Since its creation, in 2010, the Fablab Lima is a key actor of the maker movement in Central and Latin America. In association with the Fab Foundation, it helped the creation of dozen of Fablabs in the continent and trained dozen of makers. If the 5 first years, his role was to communicate about the power of digital fabrication by organizing and attending events and by offering to anyone tools and workshops in an open space.

Nowadays, due to the high demand of companies, universities and public institutions, it concentrates its effort on designing impactful programs while training volunteers who support it. To support the users’ shift from product to project and then to program, 2 methodologies have been created. The first one is the “Symbiocreation”: the team organizes collaborative challenge which results in a common proposition or project which is the sum of everyone ideas or projects, even of remote participants. The second tool developed is the “Industry Maturity Index”(IMI) which assesses the level of production (out of 4) of an industry to identify the best way of introducing digital fabrication and to produce efficient results (level 0 being the individual sell of raw material and level 4 the massive sell of personalized products). Users of this tool are either big companies such as BID (Banco Interamericano De Desarrollo) or local entrepreneurs such as Víctor Camones who produced low-cost shoes and clothes with natural materials and colors. This later, who had an IMI of 2.07, was helped by Fablab Lima to jump to 4.0 by producing designed and personalized clothes with a perfect mix between digital fabrication and his expertise in natural color and material.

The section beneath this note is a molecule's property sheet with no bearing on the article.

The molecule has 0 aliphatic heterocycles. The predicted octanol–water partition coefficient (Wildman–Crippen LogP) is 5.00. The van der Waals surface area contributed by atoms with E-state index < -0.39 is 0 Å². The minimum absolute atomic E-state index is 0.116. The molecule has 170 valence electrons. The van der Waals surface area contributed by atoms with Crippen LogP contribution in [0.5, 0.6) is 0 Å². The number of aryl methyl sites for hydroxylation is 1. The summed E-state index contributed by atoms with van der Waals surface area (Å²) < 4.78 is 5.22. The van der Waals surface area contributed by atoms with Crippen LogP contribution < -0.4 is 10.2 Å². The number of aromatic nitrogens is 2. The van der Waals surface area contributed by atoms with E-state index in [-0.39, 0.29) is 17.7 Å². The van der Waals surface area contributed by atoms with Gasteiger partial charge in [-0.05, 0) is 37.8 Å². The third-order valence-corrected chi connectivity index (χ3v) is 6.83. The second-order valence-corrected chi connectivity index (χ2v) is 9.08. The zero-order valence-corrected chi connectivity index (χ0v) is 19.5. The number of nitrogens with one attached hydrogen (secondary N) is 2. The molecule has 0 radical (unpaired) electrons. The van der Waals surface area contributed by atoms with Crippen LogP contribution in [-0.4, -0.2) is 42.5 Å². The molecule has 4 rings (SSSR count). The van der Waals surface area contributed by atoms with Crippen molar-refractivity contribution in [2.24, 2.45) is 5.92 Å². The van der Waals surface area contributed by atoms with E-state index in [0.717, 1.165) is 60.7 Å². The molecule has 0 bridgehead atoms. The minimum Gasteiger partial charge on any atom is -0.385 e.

In addition to the spread of the digital fabrication through services for clients, the Fablab is deeply involved in lot of social actions such as kids workshops, event organization such as Tedx Lima, the projects of the Fablab red in Latin America (FabLat) or high scale projects such as the construction of an Amazon floating fablab. The idea is to develop a floating platform that could adapt itself to the variation of the river. It will be used for research into bioremediation and to foster social inclusion by bringing education and technology to neglected and remote communities.

To launch the lab, the cooperation agency of Spain financed both the FabAcademy program of Victor Freudt and Benito Juarez at the Iaac in Barcelona and the machines of the FabLab Lima.

The UNI university initially offered them a space but two years later decided to manage the lab with its own resources. As a consequence, the FabLab Lima moved to the cultural center of Spain and then to the Metropolitano Museum for free. And today (2018), waiting for the restoration of the cultural center of Spain, it is located in the Ingenio Learning space for a fee corresponding to a percentage of the workshops given in the lab.